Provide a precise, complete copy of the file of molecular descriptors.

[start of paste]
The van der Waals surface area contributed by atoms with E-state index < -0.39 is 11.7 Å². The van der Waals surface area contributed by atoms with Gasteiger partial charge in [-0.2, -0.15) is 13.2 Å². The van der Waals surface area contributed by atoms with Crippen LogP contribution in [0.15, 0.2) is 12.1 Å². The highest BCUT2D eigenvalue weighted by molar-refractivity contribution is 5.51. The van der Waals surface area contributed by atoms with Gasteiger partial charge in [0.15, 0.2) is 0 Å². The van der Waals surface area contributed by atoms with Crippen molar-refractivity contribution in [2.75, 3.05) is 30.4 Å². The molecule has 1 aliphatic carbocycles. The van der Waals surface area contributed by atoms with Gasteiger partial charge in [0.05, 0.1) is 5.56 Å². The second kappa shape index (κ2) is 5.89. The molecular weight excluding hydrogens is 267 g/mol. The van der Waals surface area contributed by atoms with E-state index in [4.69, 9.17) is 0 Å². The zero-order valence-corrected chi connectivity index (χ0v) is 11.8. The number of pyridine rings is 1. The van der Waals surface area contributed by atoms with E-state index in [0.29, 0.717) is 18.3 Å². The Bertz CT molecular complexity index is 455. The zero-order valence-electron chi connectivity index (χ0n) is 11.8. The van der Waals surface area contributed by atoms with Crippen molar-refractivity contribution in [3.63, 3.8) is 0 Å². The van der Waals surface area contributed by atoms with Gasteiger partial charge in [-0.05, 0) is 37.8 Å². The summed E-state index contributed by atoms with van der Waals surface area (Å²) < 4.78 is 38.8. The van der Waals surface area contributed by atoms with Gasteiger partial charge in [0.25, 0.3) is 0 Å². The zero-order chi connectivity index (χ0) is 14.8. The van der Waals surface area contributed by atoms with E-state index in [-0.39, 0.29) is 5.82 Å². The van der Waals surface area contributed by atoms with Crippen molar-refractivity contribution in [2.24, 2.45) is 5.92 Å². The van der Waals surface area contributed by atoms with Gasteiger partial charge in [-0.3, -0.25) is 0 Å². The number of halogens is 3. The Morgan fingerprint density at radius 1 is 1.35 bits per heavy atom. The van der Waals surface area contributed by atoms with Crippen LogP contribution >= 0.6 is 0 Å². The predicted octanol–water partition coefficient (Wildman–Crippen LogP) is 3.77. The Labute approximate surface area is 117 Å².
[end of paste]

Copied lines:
The van der Waals surface area contributed by atoms with E-state index < -0.39 is 11.7 Å². The van der Waals surface area contributed by atoms with Gasteiger partial charge in [-0.2, -0.15) is 13.2 Å². The van der Waals surface area contributed by atoms with Crippen LogP contribution in [0.15, 0.2) is 12.1 Å². The highest BCUT2D eigenvalue weighted by molar-refractivity contribution is 5.51. The van der Waals surface area contributed by atoms with Gasteiger partial charge in [0.15, 0.2) is 0 Å². The van der Waals surface area contributed by atoms with Crippen molar-refractivity contribution in [2.75, 3.05) is 30.4 Å². The molecule has 1 aliphatic carbocycles. The van der Waals surface area contributed by atoms with Gasteiger partial charge in [0.05, 0.1) is 5.56 Å². The second kappa shape index (κ2) is 5.89. The molecular weight excluding hydrogens is 267 g/mol. The van der Waals surface area contributed by atoms with E-state index in [4.69, 9.17) is 0 Å². The zero-order valence-corrected chi connectivity index (χ0v) is 11.8. The number of pyridine rings is 1. The van der Waals surface area contributed by atoms with E-state index in [0.29, 0.717) is 18.3 Å². The Bertz CT molecular complexity index is 455. The zero-order valence-electron chi connectivity index (χ0n) is 11.8. The van der Waals surface area contributed by atoms with Crippen molar-refractivity contribution in [3.63, 3.8) is 0 Å². The van der Waals surface area contributed by atoms with Gasteiger partial charge in [-0.05, 0) is 37.8 Å². The summed E-state index contributed by atoms with van der Waals surface area (Å²) < 4.78 is 38.8. The van der Waals surface area contributed by atoms with Gasteiger partial charge in [0.25, 0.3) is 0 Å². The zero-order chi connectivity index (χ0) is 14.8. The van der Waals surface area contributed by atoms with E-state index in [-0.39, 0.29) is 5.82 Å². The van der Waals surface area contributed by atoms with Crippen molar-refractivity contribution in [2.24, 2.45) is 5.92 Å². The van der Waals surface area contributed by atoms with Gasteiger partial charge in [-0.3, -0.25) is 0 Å². The number of halogens is 3. The Morgan fingerprint density at radius 1 is 1.35 bits per heavy atom. The van der Waals surface area contributed by atoms with Crippen LogP contribution >= 0.6 is 0 Å². The predicted octanol–water partition coefficient (Wildman–Crippen LogP) is 3.77. The Labute approximate surface area is 117 Å².